Certainly, this is a high-level view, and management requirements are as unique as the workloads that drive the infrastructure. In any event, the criteria that really makes for the ‘best’ server go well beyond the experience of ‘that one time I called support in 2007.’

For more information, please contact myself, tfrederking@abtechtechnologies.com, or my AE, Barb Adkison at badkison@abtechtechnologies.com

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BEST PRACTICES FOR DISASTER RECOVERY IN THE CLOUD?

BEST PRACTICES FOR DISASTER RECOVERY IN THE CLOUD?

When you are operating a business or organization it is necessary to create an actionable and sound disaster recovery plan in order to protect yourself in the event of a natural disaster like a fire or flood, as well as from cyber-attack.  Disaster recovery plans help your organization to survive and thrive.

With disaster recovery services it makes restarting critical operations seamless and simple.  Cloud recovery services also help to mitigate major losses in revenue that inevitably happen following a slow-down in operations.  To keep your system running while maintaining profitability, a strong disaster plan is absolutely necessary.  Our plan supports business continuity.

In the unlikely event of a disaster, it is vital that you are engaged in a series of best practices to keep your organization safe and operable.  The importance of cloud-based data backup and disaster recovery is vitally essential.  These practices are helpful in protecting business operations, while providing safety against lost data as well as secure document backup.

Develop an effective disaster recovery plan   

The first thing any business needs in developing a disaster recovery plan is a good business impact analysis.  This will enable you to identify your system and dependencies.  Obviously, giving vital importance to your database is a critical component in protecting it.  Disaster recovery services help to support data backup securely.  A competent cloud disaster service will assist you in recognizing the associated risk that your company may face.  Also, disaster recovery helps find the impact of the risks on your IT systems and business procedures.  You should choose those disaster recovery plans that minimize your cost while maximizing benefits.  We also offer select services of continuous data protection as well as full data backup services.  You will have more frequent recovery points if you have more copies of your data.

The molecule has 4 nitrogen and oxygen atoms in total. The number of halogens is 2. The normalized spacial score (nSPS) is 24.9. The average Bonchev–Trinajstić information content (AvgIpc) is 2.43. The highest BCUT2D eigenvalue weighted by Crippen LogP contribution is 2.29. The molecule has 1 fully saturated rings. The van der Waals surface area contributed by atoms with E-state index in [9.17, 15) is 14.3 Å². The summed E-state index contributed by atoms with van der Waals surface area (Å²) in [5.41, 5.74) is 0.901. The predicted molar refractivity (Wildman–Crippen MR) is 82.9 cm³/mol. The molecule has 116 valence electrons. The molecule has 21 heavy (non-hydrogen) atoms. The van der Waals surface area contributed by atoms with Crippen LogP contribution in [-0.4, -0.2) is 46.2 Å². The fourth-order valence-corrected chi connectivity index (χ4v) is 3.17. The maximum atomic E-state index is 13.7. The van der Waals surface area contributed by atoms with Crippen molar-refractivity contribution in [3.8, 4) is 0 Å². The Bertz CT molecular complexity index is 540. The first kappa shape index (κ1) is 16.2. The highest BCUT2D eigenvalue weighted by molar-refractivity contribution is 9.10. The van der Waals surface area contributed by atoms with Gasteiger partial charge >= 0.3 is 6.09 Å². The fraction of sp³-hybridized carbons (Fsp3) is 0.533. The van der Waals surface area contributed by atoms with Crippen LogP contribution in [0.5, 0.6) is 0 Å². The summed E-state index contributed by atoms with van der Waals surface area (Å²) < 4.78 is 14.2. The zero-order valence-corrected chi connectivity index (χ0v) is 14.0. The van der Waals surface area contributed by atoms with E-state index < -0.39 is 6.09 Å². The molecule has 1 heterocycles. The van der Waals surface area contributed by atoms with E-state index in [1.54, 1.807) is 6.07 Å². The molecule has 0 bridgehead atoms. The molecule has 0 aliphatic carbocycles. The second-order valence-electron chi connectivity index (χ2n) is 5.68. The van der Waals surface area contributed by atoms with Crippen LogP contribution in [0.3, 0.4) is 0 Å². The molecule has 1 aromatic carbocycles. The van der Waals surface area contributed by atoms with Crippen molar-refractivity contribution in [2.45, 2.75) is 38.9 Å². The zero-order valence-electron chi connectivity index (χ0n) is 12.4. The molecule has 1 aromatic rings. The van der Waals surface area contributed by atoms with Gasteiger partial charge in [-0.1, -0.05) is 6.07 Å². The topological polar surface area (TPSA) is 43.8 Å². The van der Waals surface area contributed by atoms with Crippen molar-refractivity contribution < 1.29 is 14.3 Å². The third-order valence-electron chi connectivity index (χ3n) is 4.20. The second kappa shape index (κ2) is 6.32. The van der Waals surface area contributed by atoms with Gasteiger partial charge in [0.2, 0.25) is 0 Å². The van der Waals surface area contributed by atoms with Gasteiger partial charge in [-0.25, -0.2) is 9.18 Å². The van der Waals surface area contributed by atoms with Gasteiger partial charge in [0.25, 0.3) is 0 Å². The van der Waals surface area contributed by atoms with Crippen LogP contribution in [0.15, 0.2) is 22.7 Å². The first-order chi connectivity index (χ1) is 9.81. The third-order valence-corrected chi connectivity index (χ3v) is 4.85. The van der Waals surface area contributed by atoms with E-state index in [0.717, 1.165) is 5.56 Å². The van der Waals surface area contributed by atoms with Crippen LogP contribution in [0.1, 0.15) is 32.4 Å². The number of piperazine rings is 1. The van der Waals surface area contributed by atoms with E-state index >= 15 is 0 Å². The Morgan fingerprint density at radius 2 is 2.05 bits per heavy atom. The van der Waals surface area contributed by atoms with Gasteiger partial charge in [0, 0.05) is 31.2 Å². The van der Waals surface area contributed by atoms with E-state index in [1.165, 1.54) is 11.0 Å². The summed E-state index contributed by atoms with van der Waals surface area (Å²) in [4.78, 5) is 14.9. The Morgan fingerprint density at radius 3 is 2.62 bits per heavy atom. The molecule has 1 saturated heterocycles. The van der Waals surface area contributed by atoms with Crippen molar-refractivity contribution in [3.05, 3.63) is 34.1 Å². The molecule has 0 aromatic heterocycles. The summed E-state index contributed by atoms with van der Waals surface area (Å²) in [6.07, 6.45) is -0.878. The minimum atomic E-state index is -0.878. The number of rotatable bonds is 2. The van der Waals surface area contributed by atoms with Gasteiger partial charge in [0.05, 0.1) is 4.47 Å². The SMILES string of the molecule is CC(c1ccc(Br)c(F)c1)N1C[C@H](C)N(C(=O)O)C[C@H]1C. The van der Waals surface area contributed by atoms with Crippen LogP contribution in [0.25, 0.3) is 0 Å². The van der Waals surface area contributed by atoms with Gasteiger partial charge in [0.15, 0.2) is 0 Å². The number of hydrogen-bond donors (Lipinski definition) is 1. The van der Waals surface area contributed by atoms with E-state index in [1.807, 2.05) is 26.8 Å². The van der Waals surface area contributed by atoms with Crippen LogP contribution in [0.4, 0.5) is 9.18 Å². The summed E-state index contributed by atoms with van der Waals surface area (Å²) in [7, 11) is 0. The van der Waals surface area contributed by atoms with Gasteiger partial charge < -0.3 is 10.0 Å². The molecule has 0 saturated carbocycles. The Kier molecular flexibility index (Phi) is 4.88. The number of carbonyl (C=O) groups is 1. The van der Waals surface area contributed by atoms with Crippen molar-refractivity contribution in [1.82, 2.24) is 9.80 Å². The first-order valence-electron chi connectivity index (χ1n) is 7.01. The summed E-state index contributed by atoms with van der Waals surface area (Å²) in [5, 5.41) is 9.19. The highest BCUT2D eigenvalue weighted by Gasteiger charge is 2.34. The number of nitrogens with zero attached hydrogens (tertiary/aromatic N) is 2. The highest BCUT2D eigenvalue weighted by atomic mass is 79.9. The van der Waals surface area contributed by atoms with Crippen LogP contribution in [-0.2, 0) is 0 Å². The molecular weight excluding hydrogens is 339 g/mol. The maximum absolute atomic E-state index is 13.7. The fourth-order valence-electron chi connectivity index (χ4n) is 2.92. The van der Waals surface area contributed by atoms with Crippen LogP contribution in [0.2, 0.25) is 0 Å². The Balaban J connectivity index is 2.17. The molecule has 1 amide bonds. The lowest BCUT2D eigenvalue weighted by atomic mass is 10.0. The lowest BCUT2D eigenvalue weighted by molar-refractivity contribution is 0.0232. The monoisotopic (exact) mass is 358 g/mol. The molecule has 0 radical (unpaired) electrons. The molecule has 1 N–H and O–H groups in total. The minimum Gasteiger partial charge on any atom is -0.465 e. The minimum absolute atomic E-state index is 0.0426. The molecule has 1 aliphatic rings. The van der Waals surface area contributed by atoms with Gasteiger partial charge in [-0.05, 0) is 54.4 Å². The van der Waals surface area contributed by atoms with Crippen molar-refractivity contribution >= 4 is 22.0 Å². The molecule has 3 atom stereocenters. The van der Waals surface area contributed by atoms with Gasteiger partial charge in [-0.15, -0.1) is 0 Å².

DATA BACK-UP AND STORAGE – LOCAL OR CLOUD?

In a time of disaster, keeping your data safe and available should be a priority.  In the data-conscious world, cloud computing is becoming ubiquitous.  It offers various advantages for disaster recovery which are described below:

  • Programs and data can be recopied and restored rapidly due to automatic backup of your company’s programs and data…off-site.
  • For availability and maximum data security, redundancy of data banks is applied.
  • Automatic fail-back and fail-over events.

Although, during disaster recovery, local storage is still useful.  For instance, local storage is the most consistent option in case of any disturbance in internet connectivity or any external networks.  The best fit and highest protection for many businesses are a combination of local and cloud storage.

TEST YOUR PLAN REGULARLY

After the full testing of the disaster recovery plan, you will be aware of the efficacy of the plan in the face of disaster.  Regular testing is suggested as the business environment is continuously evolving and changing.  For the most ideal outcome, the following steps should be followed.

  • For your test, set specific goals and define key performance indicators clearly.
  • Along with the testing environment, look closely at the production environment as well.
  • Select a test that transforms your unique business requirements into deliberation.
  • After a full review of test results, update your plan as required.